Green Book always looked like it was going to be predictable. There’s this thing when people from outside of the South make movies about the South. Regardless of the decade, it’s yet another outsider feeling like he/she/sentient toaster has to teach the South about its history. Yet, they can’t get the details or historical facts right. They also cut between three cities and try to make it seem like the story is taking place in the same area.
I admire that Peter Farrelly directed a movie of this nature. It’s always interesting to see comedic directors break out deeper into dramatic efforts. Especially since it seems that everybody forgot about his work on Outside Providence. Hell, I couldn’t even get a decent Wiki link to help explain it to the younger readers. Anyways, it kinda blew my mind the amount of grief that Farrelly took on the direction. He directed the hell out of the movie. What sucks is the script.
But, that’s what happens when you have a guy writing about his dad’s extended vacation in the South. Then, you tack on another writer with a different vision and then the director. Three guys fought over the direction and I’m sure that Universal had something to do with coloring the portrayal of Dr. Shirley. If you’re not familiar with Don Shirley, then give his bio a quick read. It’s weird to see a movie like this portray someone in a positive yet bad light.
Mahershala Ali will get the Award recognition that he deserves. However, Ali is slumming it here. Even when he takes the stage, he has this look that seems to have struck Christoph Waltz recently. You’re not winning because of the role, you’re winning because people are floored by your talents. Ali did amazing work trying to mind the diamonds out of the thin layer of shit that Green Book laid down. But, there’s that damn fried chicken scene.
The problem with nostalgic looks back at the Civil Rights movement is that the people doing it are in the present. Very rarely did movements and events get the timely assessments they needed. However, retrograde depictions are always sniping from the cheap seats. Also, I wish that people from the Coasts had the slightest idea what constitutes the Deep South. It’s a lot more than when the Howard Johnson’s become Stuckey’s. It’s when you start seeing more Blue Laws, towns effectively shutting down at a certain time of night and the Confederate Flag as far as the eye can see.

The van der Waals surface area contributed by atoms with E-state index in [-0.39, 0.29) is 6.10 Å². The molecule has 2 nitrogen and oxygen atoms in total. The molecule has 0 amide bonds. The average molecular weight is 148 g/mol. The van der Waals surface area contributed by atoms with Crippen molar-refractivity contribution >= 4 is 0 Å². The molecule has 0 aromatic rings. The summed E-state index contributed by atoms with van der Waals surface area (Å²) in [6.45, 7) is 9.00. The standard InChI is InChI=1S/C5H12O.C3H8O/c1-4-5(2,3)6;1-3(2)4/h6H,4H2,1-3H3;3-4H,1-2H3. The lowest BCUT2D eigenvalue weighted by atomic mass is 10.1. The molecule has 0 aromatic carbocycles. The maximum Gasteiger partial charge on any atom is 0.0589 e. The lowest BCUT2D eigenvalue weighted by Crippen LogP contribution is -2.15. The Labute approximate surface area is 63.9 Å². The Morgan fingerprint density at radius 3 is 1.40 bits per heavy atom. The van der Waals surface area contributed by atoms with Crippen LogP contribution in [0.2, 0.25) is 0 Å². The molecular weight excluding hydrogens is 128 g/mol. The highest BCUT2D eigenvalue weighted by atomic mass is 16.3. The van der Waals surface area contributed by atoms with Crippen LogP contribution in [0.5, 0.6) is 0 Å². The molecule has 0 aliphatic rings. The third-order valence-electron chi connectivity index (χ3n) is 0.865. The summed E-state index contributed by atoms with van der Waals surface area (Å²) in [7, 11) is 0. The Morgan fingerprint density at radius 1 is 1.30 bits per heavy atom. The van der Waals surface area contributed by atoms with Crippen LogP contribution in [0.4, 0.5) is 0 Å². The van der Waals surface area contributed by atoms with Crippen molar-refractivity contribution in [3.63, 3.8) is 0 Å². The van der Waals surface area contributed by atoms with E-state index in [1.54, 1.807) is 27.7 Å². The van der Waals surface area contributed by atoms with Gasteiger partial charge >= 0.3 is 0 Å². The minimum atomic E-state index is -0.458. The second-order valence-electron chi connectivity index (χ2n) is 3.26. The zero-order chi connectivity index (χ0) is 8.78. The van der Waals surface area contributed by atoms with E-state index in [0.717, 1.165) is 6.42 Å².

Green Book pisses me off in a way that a Best Picture winner hasn’t done in a bit. I didn’t care about Crash, because it was a legit protest vote because people like Ernest Borgnine couldn’t wrap his mind around Brokeback Mountain. Green Book is the movie that happens when people become too comfortable with a bad idea. Sure, it could’ve been an amazing biopic about Dr. Shirley, yet Universal knew that wasn’t going to happen. You don’t buy a script based on Tony Lip’s kid’s memories of his dad’s odd trip in the 60s and expect something else.
More than anything, Green Book is what happens when baby boomers get to sink their teeth into cultural history. Everything is filtered through their memory and facts don’t outweigh emotions. Nothing matters than what feels right and heaven forbid if you portray real people correctly. This is a film about a white kid remembering when his white dad learned how to love his family again due to the humanity of an African American pianist. All of that closeted homosexuality, omitting Shirley’s deep role in the Civil Rights movement and general ignorance of South at that point is forgivable. I still can’t say that last part without laughing.
The 4K presentation is strong, but the 2.00:1 framing took some getting used to watching. This isn’t Apocalypse Now, so most of the film felt like a misframed flat movie at times. The Dolby Atmos track makes the musical moments pop, but then falls flat throughout the rest of the film. That’s the rub with Awards Bait movies, they are rarely reference quality material. Still, it’s enjoyable and even the Digital Copy played in true 4K for once on my AppleTV. The featurettes are pretty standard, but they were worth a viewing.
- Virtuoso Performances – Go behind the scenes with Viggo Mortensen and Mahershala Ali as they discuss their characters and the lengths they went to accurately portray them.
- An Unforgettable Friendship – Cast and filmmakers discuss the friendship between Don Shirley and Tony Lip.
- Going Beyond the Green Book – Filmmakers and cast discuss the significance of The Green Book.